Coventry City have sacked manager Steven Pressley after almost two years in charge of the Sky Blues.
Pressley's assistant Neil MacFarlane and professional development coach Dave Hockaday, who arrived only three weeks ago, have been put in temporary charge.
Coventry have slipped into the League One relegation zone, having failed to win any of their last seven matches.
"It was very difficult from a personal and professional point of view," said chief executive Steve Waggott.
"But results over recent weeks and months, and our precarious position in the league table, means that a change of direction at first team level is needed."
|A century and out for Pressley|
|Coventry City won 32, drew 30 and lost 38 of Steven Pressley's 100 games in charge of the Sky Blues. He previously spent a season as a player at Highfield Road in 1994-95, having been signed for £630,000 by Phil Neal in 1994, scoring one goal in his 19 appearances - against Manchester United.|
|He began his playing career with Rangers, moved back north of the border to Dundee United in 1995, then in 1998 to Hearts, where he also had a short spell as caretaker manager. Joined Celtic in 2006 then had a spell in Denmark before ending his playing days at Falkirk, where he was assistant manager to Eddie May before being appointed boss in February 2010.|
The final game of 41-year-old Pressley's 100 in charge came at Bramall Lane on Saturday when, despite playing against 10 men for most of the game, City allowed Sheffield United to score twice in the final 11 minutes to earn a 2-2 draw.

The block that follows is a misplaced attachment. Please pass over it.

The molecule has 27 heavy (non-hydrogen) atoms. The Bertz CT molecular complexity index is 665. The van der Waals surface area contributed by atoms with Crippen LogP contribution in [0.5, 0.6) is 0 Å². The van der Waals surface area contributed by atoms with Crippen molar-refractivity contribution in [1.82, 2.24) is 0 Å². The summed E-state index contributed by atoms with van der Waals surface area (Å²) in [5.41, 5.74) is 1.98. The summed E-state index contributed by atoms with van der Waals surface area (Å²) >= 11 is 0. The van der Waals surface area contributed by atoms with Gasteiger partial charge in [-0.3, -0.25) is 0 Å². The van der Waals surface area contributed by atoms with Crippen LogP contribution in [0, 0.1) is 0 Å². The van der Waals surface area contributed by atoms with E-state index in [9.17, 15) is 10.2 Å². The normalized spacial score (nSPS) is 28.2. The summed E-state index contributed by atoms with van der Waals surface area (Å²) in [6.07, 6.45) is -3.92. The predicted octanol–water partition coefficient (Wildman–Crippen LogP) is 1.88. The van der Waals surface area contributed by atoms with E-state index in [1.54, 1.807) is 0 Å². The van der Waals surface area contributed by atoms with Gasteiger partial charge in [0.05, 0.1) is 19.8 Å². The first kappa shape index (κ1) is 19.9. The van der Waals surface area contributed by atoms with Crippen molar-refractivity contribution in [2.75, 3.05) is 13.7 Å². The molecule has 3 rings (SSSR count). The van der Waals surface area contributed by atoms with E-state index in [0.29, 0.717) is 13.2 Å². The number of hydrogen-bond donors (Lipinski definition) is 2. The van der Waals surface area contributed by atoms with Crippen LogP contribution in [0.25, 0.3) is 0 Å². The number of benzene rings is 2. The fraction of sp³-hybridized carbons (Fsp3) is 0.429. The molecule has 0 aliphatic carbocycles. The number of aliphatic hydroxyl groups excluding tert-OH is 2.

The former Rangers, Dundee United, Hearts, Celtic and Scotland centre-half left Falkirk to take over at City in March 2013 following the resignation of Sky Blues predecessor Mark Robins to join Huddersfield.
Pressley was contractually tied to the Sky Blues until 2018, having signed an initial three-and-a-half-year deal before having that extended to a new four-year agreement in September 2014.
The new contract was signed in a mood of euphoria that followed City's return to the Ricoh Arena, but that mood has changed in recent months - and home gates have fallen to below 7,000.
For the majority of his time in charge, Pressley was generally viewed by fans as a popular, engagingly frank character, who motivated his team well in adversity, but had to contend with the distracting backdrop of the club's off-field woes.
|Coventry City chief executive Steve Waggott|
|"While clubs are sometimes labelled as being 'trigger happy' when it comes to letting managers go, that's not the way I operate. But the performances and the results of the first team are always under scrutiny. So, while you always want to look long term, you have to take a view of the shorter term too and, with no league win at home since October, a slide into the bottom four in League One and what happened in the FA Cup, we came to the very difficult decision that it was time for a change. I know the question will be raised about the 'backing' he has had but our budget (money spent on players' wages) is up there in the top six for this division".|
As well as twice being docked 10 points as a result of the club's owners Sisu, now rebranded as Otium, going into administration, while fighting against their landlords at the Ricoh Arena, City even underwent an entire season in exile at Northampton.
And they have been made to play second fiddle at their own stadium following confirmation, then the harsh economic reality, of their new landlords Wasps' well-marketed move to the Ricoh Arena.
Since the news broke of rugby union's arrival at the stadium, Coventry have won just four times in 24 League One games, as well as suffering the embarrassment of losing at home to non-league Worcester City in the FA Cup.
With 15 games of the season to go, City lie 21st, in danger of being relegated to the fourth tier of English football for the first time since 1959.
Three of their next four matches at home, starting with Saturday's visit of second-placed MK Dons, but the state of the Ricoh pitch since Coventry's new landlords came in does not necessarily make that an advantage.